The Great Depression - Part 6
The Great Depression
While the Great Depression originated in the United States, almost every other nation was affected by this economic downturn - The Great Depression introduction. The starting date- as agreed upon by most history scholars- was October 29, 1929 and its direct effects lasted into the 1940’s.
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Cities around the world –particularly those whose economy depended on heavy construction- were devastated as all building ground to a quick halt. Crop demand dropped tremendously, hurting farms and rural areas that-even in the best of times- had a weak economy. It was equally unfortunate that a great drought hit the Midwest United States at the same time and continued for several years; this period is often referred to as the Dust Bowl.
Most countries set up relief programs and enacted programs similar to Roosevelt’s New Deal. After the United States, Canada an Australia were extremely hard hit as they depended on agricultural and industrial exports to the United States. Germany, who was already suffering great inflation stemming from the aftermath of World War I and the harsh demands of the Versailles treaty, fell into greater depression when the money from the United States loan dried up. This serious economic upheaval would lead to the popularity of the Nazi party and the rise of Adolph Hitler.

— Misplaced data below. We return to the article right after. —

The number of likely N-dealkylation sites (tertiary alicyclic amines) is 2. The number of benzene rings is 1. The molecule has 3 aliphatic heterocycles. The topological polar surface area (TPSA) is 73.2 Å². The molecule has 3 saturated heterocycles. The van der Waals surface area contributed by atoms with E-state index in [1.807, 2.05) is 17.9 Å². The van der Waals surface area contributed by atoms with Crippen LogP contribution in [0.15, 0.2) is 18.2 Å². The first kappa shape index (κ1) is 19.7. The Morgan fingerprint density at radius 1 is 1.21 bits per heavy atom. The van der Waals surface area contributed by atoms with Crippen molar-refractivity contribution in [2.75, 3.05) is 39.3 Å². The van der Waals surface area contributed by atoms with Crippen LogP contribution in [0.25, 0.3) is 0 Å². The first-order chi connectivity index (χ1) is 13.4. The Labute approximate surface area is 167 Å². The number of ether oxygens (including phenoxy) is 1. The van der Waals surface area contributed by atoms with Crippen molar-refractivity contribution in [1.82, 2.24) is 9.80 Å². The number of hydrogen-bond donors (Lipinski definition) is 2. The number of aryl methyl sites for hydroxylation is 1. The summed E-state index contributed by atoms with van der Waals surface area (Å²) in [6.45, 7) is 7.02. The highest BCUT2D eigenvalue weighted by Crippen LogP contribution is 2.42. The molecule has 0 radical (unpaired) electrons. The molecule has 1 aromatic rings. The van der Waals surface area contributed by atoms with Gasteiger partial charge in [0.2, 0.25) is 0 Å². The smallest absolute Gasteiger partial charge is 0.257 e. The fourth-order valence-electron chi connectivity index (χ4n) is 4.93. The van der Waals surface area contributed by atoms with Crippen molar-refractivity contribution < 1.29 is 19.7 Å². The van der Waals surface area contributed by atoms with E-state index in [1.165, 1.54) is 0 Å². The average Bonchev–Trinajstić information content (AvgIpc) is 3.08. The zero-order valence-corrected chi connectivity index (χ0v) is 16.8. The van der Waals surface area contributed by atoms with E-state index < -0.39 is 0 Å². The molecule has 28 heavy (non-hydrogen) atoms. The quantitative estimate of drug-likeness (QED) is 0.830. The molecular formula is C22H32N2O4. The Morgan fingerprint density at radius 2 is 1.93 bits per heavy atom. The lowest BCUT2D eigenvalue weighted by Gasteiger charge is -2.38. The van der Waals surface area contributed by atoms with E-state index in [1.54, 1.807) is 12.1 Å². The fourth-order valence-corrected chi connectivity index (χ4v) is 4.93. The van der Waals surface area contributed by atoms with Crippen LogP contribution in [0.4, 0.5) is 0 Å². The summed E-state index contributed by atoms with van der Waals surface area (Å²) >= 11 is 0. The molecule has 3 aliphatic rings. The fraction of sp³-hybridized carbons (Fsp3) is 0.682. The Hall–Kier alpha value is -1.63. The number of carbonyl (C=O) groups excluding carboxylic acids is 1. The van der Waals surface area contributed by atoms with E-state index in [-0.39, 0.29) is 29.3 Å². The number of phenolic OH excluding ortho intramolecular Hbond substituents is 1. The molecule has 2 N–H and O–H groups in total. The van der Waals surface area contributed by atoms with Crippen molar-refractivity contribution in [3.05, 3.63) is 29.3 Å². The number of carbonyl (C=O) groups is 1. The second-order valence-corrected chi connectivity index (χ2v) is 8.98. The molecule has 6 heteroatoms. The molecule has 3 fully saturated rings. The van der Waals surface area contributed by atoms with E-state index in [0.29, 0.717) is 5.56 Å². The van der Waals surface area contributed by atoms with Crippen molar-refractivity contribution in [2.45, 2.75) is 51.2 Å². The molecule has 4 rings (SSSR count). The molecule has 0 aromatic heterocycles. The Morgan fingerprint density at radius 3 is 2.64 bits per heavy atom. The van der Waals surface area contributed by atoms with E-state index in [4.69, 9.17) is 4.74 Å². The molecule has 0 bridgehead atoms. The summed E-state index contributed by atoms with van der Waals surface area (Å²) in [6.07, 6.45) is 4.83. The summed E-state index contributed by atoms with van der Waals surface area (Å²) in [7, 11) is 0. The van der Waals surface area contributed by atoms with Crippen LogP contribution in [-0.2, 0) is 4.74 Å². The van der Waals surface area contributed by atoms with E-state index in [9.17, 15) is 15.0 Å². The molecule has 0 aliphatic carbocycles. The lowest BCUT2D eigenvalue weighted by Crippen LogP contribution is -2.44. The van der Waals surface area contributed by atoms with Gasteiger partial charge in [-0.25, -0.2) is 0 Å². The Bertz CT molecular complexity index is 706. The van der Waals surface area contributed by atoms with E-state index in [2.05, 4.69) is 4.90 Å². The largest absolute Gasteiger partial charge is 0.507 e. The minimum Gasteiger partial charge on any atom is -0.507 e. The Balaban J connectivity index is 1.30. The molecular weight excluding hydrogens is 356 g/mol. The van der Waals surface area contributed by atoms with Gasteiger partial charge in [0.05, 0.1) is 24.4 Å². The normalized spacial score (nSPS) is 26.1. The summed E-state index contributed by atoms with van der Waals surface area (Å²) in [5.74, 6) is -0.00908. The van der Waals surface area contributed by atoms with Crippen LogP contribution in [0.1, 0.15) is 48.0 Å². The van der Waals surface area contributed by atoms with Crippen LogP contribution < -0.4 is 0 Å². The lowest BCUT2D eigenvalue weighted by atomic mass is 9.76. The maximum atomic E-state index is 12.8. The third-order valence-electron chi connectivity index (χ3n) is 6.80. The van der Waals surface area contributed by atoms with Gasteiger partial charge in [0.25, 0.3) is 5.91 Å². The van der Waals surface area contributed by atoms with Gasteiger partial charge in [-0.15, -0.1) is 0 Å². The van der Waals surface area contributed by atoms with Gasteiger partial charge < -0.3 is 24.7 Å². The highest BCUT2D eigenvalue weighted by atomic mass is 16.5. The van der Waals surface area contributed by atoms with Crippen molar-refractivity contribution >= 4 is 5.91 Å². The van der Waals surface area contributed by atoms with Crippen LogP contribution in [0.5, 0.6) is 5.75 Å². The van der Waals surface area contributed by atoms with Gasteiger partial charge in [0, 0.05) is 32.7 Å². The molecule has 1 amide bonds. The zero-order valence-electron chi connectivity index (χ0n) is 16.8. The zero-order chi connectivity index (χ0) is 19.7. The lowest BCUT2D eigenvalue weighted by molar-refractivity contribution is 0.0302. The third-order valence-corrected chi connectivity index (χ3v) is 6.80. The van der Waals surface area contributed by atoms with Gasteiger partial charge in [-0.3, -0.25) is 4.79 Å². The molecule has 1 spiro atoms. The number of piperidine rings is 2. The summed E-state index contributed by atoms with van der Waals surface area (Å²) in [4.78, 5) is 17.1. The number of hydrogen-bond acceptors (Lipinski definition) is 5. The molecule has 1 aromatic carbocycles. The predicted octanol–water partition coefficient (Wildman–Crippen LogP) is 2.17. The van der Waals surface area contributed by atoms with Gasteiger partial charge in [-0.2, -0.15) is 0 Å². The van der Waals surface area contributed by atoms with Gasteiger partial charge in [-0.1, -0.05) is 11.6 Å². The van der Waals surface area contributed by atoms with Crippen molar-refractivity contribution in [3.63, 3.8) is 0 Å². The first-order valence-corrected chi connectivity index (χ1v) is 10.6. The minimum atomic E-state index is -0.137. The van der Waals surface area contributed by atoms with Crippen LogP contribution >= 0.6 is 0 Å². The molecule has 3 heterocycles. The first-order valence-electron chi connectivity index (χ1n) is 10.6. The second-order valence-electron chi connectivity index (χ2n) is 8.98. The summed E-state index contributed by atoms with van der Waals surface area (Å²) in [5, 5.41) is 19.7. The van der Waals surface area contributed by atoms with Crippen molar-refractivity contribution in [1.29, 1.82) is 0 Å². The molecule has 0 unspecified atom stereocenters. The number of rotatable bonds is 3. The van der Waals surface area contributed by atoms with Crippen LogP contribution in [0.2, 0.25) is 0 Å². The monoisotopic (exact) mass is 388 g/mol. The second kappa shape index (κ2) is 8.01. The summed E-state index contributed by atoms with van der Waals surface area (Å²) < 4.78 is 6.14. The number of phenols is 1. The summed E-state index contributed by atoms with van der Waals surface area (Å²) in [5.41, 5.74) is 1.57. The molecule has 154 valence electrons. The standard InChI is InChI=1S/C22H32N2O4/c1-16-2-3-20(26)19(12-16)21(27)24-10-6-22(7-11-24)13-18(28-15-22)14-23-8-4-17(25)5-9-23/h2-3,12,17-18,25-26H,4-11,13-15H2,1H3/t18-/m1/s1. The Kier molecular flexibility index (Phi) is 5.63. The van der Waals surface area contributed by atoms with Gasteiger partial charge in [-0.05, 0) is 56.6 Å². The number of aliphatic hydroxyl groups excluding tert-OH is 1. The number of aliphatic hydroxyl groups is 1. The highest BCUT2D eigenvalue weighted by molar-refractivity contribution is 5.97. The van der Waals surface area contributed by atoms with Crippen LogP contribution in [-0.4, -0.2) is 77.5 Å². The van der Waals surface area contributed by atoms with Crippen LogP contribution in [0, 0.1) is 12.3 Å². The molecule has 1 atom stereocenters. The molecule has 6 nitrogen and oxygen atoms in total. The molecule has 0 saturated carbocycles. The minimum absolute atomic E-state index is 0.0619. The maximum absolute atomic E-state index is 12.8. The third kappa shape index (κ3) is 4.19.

In Britain the effects of the Great depression were almost immediate. The loss of demand for industrial goods from its major importer, the United States, sent Britain’s economy spiraling down, with unemployment peaking at 70% in the northern regions and Scotland.
The Great Depression had many consequences- wars, political upheavals and a change in the amount of control governments have in the economic sector, It saw the introduction of Keynesian economics in the United States which emphasize a more socialistic approach. It also saw the devaluation of the dollar and the removal of the Gold Standard –worldwide.
While there have been many depressions since 1929, none have had the worldwide impact and transforming effects that the Great Depression did.
Schultz, Stanley, Kusher, William “American History 102 Lecture 18: Crashing Hopes- The Great Depression” retrieved on June 9,2009 from http://us.history.wisc.edu/hist102/lectures/ lecture18.html
“Great Depression and World War II” retrieved on June 9, 2009 from http://memory.loc.gov/learn /features/timeline/depwwii/depwar.html